Eli Lederman, a friend from college days, had no interest in subjecting himself to the rounds of submission to commercial editors, and he bypassed them entirely, setting up his own company in the process. Drawing on his years of experience in the financial business, he’s written a juicy novel that’s quite likely to tap into whatever frustration and anger you’re feeling in the wake of the financial crisis — and because he came to this world from a different one (physics, for mercy’s sake), he’s got the objectivity of the outsider, and all the wit and bite that go along with it.

I haven’t yet finished High Finance, though thus far it’s fast-paced and rich in every sense. But I couldn’t see the point in omitting it from this little survey; I’ll save a more conventional review for another time. High Finance does strike me as the sort of book that, in a healthier climate, would have made quite a splash at a commercial house: a controversial milieu described by a real insider, giving us the scoop we’ve been panting for. Hell, an attorney named John Grisham has made a fortune with less to recommend him.

And how well the alumni of Brown University do write! Not just Eli, but also Olga Vannucci, who’s written a perfectly charming memoir, Travels with George, about several trips she made to her native Italy with her young son. Her prose is spare and evocative, and she selects anecdotes and images with judicious flair. Her chapters are quite like journal entries, and may have begun as such; it’s possible that a professional editor would have helped her to shape and to structure the book a bit more, but in giving the reader the impression of sharing letters and postcards from a dear friend abroad, Olga more than succeeds.

Honestly, I know people who will read every book ever written about Italy, and I’ll herewith recommend that they move Travels with George to the head of the list. Among her other achievements, Olga is quite likely to make you hungry for authentic Italian food, and the odd thing is that young George remains steadfastly unimpressed by the greatest delicacies of the culinary art. To a degree, this is refreshing: he’s a normal American kid, and therefore finicky. But the Frenchman in me wants to swat his derrière and tell him to eat what’s served him and to like it.

Indeed, Olga often writes wistfully as she retraces her own childhood steps in the hope that George will find the same inspirations, pleasures, and meanings she once found. Her memories are so beautiful! Naturalmente she wants to share them with him, just as she shares them with us! She stops short of writing anything that will embarrass George when he grows up, but this reader was reminded of his own childhood notions — from an opposite vantage.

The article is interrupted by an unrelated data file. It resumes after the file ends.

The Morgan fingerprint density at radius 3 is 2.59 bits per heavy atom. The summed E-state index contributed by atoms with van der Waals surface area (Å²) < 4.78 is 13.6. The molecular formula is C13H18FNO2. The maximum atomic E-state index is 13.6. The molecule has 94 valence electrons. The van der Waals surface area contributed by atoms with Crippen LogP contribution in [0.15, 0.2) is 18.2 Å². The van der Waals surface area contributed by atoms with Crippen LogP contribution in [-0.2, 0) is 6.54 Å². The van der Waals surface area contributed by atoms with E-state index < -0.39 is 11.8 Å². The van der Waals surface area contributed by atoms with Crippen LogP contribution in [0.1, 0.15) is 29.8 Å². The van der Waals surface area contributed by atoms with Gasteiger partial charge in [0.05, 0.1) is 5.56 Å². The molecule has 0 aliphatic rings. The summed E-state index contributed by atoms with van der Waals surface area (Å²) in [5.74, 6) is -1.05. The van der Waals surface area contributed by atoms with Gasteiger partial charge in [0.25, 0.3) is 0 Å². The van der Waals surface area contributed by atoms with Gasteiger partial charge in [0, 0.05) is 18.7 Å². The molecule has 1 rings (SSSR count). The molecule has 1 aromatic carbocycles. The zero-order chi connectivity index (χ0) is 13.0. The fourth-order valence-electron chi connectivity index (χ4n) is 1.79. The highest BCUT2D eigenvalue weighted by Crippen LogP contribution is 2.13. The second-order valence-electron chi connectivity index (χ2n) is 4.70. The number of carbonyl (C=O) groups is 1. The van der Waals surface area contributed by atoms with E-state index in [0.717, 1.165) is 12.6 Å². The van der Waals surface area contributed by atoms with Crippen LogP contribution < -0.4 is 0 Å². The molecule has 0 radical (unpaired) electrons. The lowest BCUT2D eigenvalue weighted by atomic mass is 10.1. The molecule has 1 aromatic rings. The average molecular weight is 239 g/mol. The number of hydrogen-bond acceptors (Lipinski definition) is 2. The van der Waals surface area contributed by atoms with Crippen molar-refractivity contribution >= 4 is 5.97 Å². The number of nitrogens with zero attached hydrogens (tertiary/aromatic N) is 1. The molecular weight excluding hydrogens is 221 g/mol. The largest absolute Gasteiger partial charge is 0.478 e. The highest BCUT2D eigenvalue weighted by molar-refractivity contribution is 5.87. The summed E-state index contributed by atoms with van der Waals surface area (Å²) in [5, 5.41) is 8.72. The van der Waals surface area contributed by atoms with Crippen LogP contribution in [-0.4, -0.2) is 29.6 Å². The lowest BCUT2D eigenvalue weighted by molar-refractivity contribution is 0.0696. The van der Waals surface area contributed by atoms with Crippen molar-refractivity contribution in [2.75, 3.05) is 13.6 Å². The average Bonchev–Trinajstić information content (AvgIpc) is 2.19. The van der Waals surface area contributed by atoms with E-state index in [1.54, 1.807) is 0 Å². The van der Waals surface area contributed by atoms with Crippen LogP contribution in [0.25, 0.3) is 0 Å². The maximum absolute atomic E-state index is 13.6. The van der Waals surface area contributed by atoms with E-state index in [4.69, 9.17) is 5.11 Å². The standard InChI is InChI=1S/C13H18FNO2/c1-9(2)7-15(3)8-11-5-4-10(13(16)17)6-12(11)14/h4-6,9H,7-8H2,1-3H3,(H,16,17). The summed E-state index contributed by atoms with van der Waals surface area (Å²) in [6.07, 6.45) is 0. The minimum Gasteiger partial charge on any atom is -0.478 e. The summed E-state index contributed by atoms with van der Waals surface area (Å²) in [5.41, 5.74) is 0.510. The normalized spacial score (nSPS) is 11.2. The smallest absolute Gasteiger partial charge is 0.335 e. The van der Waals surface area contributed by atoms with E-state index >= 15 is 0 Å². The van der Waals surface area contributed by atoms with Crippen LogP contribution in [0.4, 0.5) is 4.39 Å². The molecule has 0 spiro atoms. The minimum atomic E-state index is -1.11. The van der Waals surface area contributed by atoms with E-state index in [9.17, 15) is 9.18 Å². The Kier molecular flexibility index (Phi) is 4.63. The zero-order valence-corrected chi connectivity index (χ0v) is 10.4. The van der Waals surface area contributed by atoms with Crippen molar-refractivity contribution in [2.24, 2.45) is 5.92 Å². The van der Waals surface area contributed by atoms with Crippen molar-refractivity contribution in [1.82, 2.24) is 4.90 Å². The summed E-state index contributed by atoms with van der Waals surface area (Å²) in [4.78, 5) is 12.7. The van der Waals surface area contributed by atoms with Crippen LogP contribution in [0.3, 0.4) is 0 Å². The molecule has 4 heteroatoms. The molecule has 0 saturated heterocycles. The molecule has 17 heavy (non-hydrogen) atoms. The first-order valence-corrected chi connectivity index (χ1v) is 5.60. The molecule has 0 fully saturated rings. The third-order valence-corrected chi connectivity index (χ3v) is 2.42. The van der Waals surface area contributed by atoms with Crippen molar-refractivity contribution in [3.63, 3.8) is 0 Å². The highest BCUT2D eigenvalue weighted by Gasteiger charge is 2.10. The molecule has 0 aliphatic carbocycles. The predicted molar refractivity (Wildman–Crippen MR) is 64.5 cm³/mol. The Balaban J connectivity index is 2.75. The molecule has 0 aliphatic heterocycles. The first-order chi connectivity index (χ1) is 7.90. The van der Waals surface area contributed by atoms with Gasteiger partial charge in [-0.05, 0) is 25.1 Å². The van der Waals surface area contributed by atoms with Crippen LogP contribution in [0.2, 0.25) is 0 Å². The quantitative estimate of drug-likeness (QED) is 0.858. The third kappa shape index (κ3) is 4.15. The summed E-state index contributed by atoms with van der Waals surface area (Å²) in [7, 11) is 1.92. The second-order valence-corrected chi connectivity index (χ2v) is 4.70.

Oh, how I envied all the kids who went to Europe! How unfair it still seems that I must wait until adulthood to cultivate — to liberate, really — all of my famously exquisite, exquisite tastes! Art! Music! Antiquities! Food! Wine! (Well, Olga keeps George on a pretty short leash around the vino, so we don’t really know whether he’d have liked it.)

How seldom my little friends seemed to appreciate the tremendous advantages they were offered when they went abroad. I remember one friend who bemoaned that he was being forced to visit England, “a dumb country” in his opinion because “they call policemen ‘bobbies.’” Really, he said, he’d prefer not to go to such a place. I wanted to scream at him. What wouldn’t I give for the opportunity he had!

Poor George doesn’t go that far in his resistance to Italy, and he certainly doesn’t bring me to the point of screaming. But I’m at least as wistful as Olga is, and I look forward to the sequel, which I hope Olga will entitle I Told You So, George, in which the kid grows up, returns to the patria, perfects his command of the language, develops not merely a taste but a hunger for cucina italiana, and discovers that being Italian is a distinct asset when it comes to picking up girls.

Meanwhile, I’ll be enjoying his mother’s tender memories and polished prose — and applauding her ingenuity in getting this book published.

*NOTE: Amanda Cross was the pseudonym of another formidable professor of English literature, Carolyn Heilbrun, with whom I studied at Columbia.


Anonymous said...

Regarding those three unpublished novels, you might want to consult the 2012 Novel & Short Story Writer's Market. You might be surprised at how approachable some agents and publishers really are if you can craft an effective pitch. I know this is the sort of unsolicited advice that can irritate people, but the above-named guide has helped me in my writing career.

-- Rick

William V. Madison said...

Thanks, Rick. Especially after he landed me the contract for the Madeline Kahn bio, I'm stickin' with the one whut brung me -- as Molly Ivins might say. But for any readers with writing projects in need of representation, I second your opinion and urge them to take a look at the guide.

Anonymous said...

Bill--Thank you so much for the kind and beautiful words. I'm happy you liked the book, and I especially liked how you connected the whole European travel theme to your own experiences.
As far as a next project, we're looking for George to pen "Travels with Mamma: The Rebuttal."